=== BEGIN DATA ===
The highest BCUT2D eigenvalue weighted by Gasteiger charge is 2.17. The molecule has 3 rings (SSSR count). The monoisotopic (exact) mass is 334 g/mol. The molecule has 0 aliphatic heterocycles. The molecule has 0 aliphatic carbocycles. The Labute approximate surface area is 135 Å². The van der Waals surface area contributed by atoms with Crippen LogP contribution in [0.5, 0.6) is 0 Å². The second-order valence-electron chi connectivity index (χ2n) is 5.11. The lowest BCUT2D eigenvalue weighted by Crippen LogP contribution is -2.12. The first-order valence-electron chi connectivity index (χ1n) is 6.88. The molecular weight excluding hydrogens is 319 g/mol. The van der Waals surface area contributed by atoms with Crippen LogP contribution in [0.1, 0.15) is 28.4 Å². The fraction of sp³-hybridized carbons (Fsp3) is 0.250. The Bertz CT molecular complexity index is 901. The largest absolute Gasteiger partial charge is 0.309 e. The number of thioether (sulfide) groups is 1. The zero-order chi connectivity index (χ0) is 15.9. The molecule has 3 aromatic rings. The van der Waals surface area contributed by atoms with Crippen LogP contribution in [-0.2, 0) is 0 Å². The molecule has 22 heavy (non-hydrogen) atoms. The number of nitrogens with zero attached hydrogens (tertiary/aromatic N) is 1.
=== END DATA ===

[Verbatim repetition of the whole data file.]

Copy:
The highest BCUT2D eigenvalue weighted by Gasteiger charge is 2.17. The molecule has 3 rings (SSSR count). The monoisotopic (exact) mass is 334 g/mol. The molecule has 0 aliphatic heterocycles. The molecule has 0 aliphatic carbocycles. The Labute approximate surface area is 135 Å². The van der Waals surface area contributed by atoms with Crippen LogP contribution in [0.5, 0.6) is 0 Å². The second-order valence-electron chi connectivity index (χ2n) is 5.11. The lowest BCUT2D eigenvalue weighted by Crippen LogP contribution is -2.12. The first-order valence-electron chi connectivity index (χ1n) is 6.88. The molecular weight excluding hydrogens is 319 g/mol. The van der Waals surface area contributed by atoms with Crippen LogP contribution in [0.1, 0.15) is 28.4 Å². The fraction of sp³-hybridized carbons (Fsp3) is 0.250. The Bertz CT molecular complexity index is 901. The largest absolute Gasteiger partial charge is 0.309 e. The number of thioether (sulfide) groups is 1. The zero-order chi connectivity index (χ0) is 15.9. The molecule has 3 aromatic rings. The van der Waals surface area contributed by atoms with Crippen LogP contribution in [-0.2, 0) is 0 Å². The molecule has 22 heavy (non-hydrogen) atoms. The number of nitrogens with zero attached hydrogens (tertiary/aromatic N) is 1.